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Facies of slurry-flow deposits, Britannia Formation (Lower Cretaceous), North Sea: implications for flow evolution and deposit geometry
Article first published online: 18 FEB 2003
Volume 50, Issue 1, pages 45–80, February 2003
How to Cite
R. Lowe, D., Guy, M. and Palfrey, A. (2003), Facies of slurry-flow deposits, Britannia Formation (Lower Cretaceous), North Sea: implications for flow evolution and deposit geometry. Sedimentology, 50: 45–80. doi: 10.1046/j.1365-3091.2003.00507.x
- Issue published online: 18 FEB 2003
- Article first published online: 18 FEB 2003
- Manuscript received 16 July 2001; revision accepted 31 August 2002.
- Britannia Formation;
- debris flows;
- slurry flows;
- turbidity currents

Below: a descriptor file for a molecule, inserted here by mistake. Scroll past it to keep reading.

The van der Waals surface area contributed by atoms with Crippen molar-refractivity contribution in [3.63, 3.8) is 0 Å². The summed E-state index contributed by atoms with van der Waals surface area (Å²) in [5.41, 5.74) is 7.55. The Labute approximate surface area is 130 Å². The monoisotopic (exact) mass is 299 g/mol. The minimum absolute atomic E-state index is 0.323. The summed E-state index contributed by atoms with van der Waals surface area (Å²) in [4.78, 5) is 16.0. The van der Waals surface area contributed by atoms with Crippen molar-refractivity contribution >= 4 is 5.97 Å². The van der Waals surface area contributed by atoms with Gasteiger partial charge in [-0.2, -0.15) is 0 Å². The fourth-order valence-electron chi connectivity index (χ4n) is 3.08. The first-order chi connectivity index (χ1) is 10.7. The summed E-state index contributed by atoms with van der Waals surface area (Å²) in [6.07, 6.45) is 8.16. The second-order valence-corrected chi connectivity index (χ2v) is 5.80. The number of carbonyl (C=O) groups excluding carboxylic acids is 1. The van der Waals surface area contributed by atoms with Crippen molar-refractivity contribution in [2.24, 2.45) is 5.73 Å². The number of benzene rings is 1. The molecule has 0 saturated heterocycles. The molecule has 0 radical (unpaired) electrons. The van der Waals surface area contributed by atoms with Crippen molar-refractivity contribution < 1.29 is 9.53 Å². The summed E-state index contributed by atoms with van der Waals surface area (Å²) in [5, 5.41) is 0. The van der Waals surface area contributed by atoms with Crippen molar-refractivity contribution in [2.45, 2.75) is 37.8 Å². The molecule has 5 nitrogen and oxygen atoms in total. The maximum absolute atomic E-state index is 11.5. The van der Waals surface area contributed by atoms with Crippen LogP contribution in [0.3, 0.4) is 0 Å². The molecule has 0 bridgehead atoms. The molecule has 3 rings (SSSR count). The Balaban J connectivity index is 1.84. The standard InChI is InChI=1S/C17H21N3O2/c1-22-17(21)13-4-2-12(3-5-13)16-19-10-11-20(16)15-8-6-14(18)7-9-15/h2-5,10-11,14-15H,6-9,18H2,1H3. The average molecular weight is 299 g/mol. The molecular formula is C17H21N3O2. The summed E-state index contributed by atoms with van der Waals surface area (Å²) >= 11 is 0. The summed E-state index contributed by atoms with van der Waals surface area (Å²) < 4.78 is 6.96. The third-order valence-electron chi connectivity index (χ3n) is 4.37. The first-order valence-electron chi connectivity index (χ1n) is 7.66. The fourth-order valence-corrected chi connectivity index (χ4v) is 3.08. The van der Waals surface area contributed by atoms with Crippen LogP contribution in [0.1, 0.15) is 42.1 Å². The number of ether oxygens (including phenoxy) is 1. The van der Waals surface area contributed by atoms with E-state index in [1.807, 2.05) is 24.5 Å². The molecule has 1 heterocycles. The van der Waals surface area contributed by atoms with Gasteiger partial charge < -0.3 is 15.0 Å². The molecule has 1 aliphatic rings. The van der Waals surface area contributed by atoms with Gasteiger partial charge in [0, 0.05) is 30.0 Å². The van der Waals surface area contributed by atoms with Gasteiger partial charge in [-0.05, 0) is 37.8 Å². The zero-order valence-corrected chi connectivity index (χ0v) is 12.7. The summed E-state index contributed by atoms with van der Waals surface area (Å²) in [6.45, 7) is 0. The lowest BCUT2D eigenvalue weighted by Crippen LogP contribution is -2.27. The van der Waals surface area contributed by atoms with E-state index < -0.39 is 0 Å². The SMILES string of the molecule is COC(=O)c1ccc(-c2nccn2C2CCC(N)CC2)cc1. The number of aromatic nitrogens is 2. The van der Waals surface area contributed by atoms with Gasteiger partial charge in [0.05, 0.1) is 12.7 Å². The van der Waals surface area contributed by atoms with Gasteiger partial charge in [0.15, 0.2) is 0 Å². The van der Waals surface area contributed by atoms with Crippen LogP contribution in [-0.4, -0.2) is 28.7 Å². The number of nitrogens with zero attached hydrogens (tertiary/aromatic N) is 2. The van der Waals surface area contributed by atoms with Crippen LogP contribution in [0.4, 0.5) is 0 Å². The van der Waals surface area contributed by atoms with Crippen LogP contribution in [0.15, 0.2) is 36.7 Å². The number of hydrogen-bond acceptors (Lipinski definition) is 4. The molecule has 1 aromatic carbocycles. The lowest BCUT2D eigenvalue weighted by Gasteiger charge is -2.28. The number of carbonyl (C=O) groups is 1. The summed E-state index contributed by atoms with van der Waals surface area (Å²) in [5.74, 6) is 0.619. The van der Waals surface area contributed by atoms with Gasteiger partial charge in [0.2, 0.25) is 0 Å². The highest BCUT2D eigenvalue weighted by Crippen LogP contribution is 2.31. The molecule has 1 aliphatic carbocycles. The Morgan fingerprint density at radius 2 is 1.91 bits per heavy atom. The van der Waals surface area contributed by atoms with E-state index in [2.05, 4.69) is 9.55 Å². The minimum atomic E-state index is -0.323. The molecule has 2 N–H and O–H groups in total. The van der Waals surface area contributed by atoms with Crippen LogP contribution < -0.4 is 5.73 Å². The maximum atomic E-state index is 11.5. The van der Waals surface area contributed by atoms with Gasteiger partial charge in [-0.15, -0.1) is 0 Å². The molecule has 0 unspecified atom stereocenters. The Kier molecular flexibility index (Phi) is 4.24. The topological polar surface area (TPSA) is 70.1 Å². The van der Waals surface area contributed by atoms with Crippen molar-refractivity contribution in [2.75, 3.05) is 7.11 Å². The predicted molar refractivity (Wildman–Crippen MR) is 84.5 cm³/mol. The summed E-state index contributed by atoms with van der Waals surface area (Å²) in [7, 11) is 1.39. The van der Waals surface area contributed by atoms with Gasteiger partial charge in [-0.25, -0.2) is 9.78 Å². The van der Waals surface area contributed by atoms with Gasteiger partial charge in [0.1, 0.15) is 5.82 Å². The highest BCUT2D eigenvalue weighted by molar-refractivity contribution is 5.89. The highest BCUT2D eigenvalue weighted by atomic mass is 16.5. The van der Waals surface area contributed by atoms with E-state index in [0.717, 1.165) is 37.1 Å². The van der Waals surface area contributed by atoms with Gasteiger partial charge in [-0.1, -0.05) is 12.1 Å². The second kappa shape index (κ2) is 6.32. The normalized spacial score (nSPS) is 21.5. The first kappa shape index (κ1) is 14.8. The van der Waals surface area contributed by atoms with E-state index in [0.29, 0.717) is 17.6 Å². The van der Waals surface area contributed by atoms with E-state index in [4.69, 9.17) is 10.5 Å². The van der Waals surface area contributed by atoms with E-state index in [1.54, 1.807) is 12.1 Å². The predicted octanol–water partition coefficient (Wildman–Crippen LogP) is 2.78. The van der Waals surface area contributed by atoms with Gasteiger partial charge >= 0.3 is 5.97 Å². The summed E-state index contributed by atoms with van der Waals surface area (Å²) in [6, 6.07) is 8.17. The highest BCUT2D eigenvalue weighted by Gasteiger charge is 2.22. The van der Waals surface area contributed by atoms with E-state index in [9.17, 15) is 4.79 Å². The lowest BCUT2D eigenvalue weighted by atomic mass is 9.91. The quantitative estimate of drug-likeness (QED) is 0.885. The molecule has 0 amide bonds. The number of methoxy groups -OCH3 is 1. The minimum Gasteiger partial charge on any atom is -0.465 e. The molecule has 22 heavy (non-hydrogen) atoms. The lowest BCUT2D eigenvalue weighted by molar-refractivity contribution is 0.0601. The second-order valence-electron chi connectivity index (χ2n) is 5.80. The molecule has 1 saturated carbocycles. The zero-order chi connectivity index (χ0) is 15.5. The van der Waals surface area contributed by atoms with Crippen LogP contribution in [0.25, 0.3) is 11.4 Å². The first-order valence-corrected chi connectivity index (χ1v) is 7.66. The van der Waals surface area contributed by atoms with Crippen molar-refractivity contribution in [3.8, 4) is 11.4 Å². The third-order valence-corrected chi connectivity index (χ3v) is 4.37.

ABSTRACT Mud-rich sandstone beds in the Lower Cretaceous Britannia Formation, UK North Sea, were deposited by sediment flows transitional between debris flows and turbidity currents, termed slurry flows. Much of the mud in these flows was transported as sand- and silt-sized grains that were approximately hydraulically equivalent to suspended quartz and feldspar. In the eastern Britannia Field, individual slurry beds are continuous over long distances, and abundant core makes it possible to document facies changes across the field. Most beds display regular areal grain-size changes. In this study, fining trends, especially in the size of the largest grains, are used to estimate palaeoflow and palaeoslope directions. In the middle part of the Britannia Formation, stratigraphic zones 40 and 45, slurry flows moved from south-west and south towards the north-east and north. Most zone 45 beds lens out before reaching the northern edge of the field, apparently by wedging out against the northern basin slope. Zone 40 and 45 beds show downflow facies transitions from low-mud-content, dish-structured and wispy-laminated sandstone to high-mud-content banded units. In zone 50, at the top of the formation, flows moved from north to south or north-west to south-east, and their deposits show transitions from proximal mud-rich banded and mixed slurried beds to more distal lower-mud-content banded and wispy-laminated units. The contrasting facies trends in zones 40 and 45 and zone 50 may reflect differing grain-size relationships between quartz and feldspar grains and mud particles in the depositing flows. In zones 40 and 45, quartz grains average 0·30–0·32 mm in diameter, ≈ 0·10 mm coarser than in zone 50. The medium-grained quartz in zones 40 and 45 flows may have been slightly coarser than the associated mud grains, resulting in the preferential deposition of quartz in proximal areas and downslope enrichment of the flows in mud. In zone 50 flows, mud was probably slightly coarser than the associated fine-grained quartz, resulting in early mud sedimentation and enrichment of the distal flows in fine-grained quartz and feldspar. Mud particles in all flows may have had an effective grain size of ≈ 0·25 mm. Both mud content and suspended-load fallout rate played key roles in the sedimentation of Britannia slurry flows and structuring of the resulting deposits. During deposition of zones 40 and 45, the area of the eastern Britannia Field in block 16/26 may have been a locally enclosed subbasin within which the depositing slurry flows were locally ponded. Slurry beds in the eastern Britannia Field are ‘lumpy’ sheet-like bodies that show facies changes but little additional complexity. There is no thin-bedded facies that might represent waning flows analogous to low-density turbidity currents. The dominance of laminar, cohesion-dominated shear layers during sedimentation prevented most bed erosion, and the deposystem lacked channel, levee and overbank facies that commonly make up turbidity current-dominated systems. Britannia slurry flows, although turbulent and capable of size-fractionating even fine-grained sediments, left sand bodies with geometries and facies more like those deposited by poorly differentiated laminar debris flows.